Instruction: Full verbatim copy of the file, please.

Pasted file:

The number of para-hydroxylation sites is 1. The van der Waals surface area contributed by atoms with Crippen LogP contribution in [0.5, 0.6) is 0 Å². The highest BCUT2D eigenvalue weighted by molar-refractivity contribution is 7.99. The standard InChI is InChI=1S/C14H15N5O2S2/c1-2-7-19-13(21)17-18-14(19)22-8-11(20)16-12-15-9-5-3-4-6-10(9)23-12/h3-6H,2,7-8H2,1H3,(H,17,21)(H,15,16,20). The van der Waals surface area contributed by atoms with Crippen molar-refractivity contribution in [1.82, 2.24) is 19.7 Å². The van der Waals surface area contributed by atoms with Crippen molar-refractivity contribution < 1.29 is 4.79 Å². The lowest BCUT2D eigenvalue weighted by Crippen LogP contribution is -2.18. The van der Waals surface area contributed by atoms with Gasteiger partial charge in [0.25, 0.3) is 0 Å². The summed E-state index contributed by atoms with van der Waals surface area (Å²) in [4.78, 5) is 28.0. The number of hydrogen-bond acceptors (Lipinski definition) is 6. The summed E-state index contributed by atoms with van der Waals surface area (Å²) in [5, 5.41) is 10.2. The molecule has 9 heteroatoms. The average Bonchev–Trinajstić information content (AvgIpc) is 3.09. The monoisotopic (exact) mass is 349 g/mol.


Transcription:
The number of para-hydroxylation sites is 1. The van der Waals surface area contributed by atoms with Crippen LogP contribution in [0.5, 0.6) is 0 Å². The highest BCUT2D eigenvalue weighted by molar-refractivity contribution is 7.99. The standard InChI is InChI=1S/C14H15N5O2S2/c1-2-7-19-13(21)17-18-14(19)22-8-11(20)16-12-15-9-5-3-4-6-10(9)23-12/h3-6H,2,7-8H2,1H3,(H,17,21)(H,15,16,20). The van der Waals surface area contributed by atoms with Crippen molar-refractivity contribution in [1.82, 2.24) is 19.7 Å². The van der Waals surface area contributed by atoms with Crippen molar-refractivity contribution < 1.29 is 4.79 Å². The lowest BCUT2D eigenvalue weighted by Crippen LogP contribution is -2.18. The van der Waals surface area contributed by atoms with Gasteiger partial charge in [0.25, 0.3) is 0 Å². The summed E-state index contributed by atoms with van der Waals surface area (Å²) in [4.78, 5) is 28.0. The number of hydrogen-bond acceptors (Lipinski definition) is 6. The summed E-state index contributed by atoms with van der Waals surface area (Å²) in [5, 5.41) is 10.2. The molecule has 9 heteroatoms. The average Bonchev–Trinajstić information content (AvgIpc) is 3.09. The monoisotopic (exact) mass is 349 g/mol.